of or pertaining to relativity or relativism.
subject to the special or the general theory of relativity.
(of a velocity) having a magnitude that is a significant fraction of the speed of light.
(of a particle) having a relativistic velocity: radiation from relativistic electrons.

1885–90; relativist + -ic

relativistically, adverb
ultrarelativistic, adjective
unrelativistic, adjective
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World English Dictionary
relativistic (ˌrɛlətɪˈvɪstɪk)
1.  physics having or involving a speed close to that of light so that the behaviour is described by the theory of relativity rather than by Newtonian mechanics: a relativistic electron; a relativistic velocity
2.  physics of, concerned with, or involving relativity
3.  of or relating to relativism

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American Heritage
Science Dictionary
relativity  [%PREMIUM_LINK%]     (rěl'ə-tĭv'ĭ-tē)  Pronunciation Key 
Either of two theories in physics developed by Albert Einstein, General Relativity or Special Relativity. See Notes at Einstein, gravity, space-time.

relativistic adjective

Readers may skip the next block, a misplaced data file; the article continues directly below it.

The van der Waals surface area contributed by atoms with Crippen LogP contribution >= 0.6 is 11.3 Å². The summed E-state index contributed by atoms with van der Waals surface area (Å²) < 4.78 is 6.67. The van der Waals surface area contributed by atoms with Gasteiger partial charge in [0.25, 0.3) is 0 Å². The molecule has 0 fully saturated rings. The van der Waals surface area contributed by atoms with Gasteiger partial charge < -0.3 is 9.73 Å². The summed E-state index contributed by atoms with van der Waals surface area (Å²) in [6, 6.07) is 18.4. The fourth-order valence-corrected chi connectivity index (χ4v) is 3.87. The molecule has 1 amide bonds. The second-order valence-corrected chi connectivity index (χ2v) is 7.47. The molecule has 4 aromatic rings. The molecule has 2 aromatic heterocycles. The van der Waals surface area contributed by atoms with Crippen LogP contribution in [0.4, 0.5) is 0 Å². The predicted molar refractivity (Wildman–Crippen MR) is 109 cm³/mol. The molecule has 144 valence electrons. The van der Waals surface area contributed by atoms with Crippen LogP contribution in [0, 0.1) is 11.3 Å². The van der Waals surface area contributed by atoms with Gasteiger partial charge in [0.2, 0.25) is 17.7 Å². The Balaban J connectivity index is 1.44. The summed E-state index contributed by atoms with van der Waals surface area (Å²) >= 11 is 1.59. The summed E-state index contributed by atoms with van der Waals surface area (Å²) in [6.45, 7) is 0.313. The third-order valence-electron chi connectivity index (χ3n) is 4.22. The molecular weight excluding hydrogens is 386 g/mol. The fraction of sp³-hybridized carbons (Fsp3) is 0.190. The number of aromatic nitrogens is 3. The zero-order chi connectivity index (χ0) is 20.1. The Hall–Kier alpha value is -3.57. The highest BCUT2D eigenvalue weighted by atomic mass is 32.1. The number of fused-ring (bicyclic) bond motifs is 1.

Our Living Language  : Albert Einstein's two theories of relativity were the first successful revisions of Newtonian mechanics—a mechanics so simple and intuitive that it was held to be a permanent fixture of physics. Uniting the theories is the idea that two observers traveling relative to each other may have different perceptions of time and space, yet the laws of nature are still uniform, and certain properties always remain invariant. Einstein developed the first theory, the theory of Special Relativity (1905), to explain and extend certain consequences of Maxwell's equations describing electromagnetism, in particular, addressing a puzzle surrounding the speed of light in a vacuum, which was predicted always to be the same, whether the light source is stationary or moving. Special Relativity considers the laws of nature from the point of view of frames of reference upon which no forces are acting, and describes the way time, distance, mass, and energy must be perceived by observers who are in uniform motion relative to each other if the speed of light must always turn out the same for all observers. Two implications of Special Relativity are space and time dilation. As speed increases, space is compressed in the direction of the motion, and time slows down. A famous example is the space traveler who returns to Earth younger than his Earth-dwelling twin, his biological processes proceeding more slowly due to his relative speed. These effects are very small at the speeds we normally experience but become significant at speeds approaching the speed of light (known as relativistic speeds). Perhaps the best-known implication of Special Relativity is the equation E=mc2, which expresses a close relation between energy and mass. The speed of light is a large number (about 300,000 km per second, or 186,000 mi per second), so the equation suggests that even small amounts of mass can be converted into enormous amounts of energy, a fact exploited by atomic power and weaponry. Einstein's General Theory of relativity extended his Special Theory to include non-inertial reference frames, frames acted on by forces and undergoing acceleration, as in cases involving gravity. The General Theory revolutionized the way gravity, too, was understood. Since Einstein, gravity is seen as a curvature in space-time itself.

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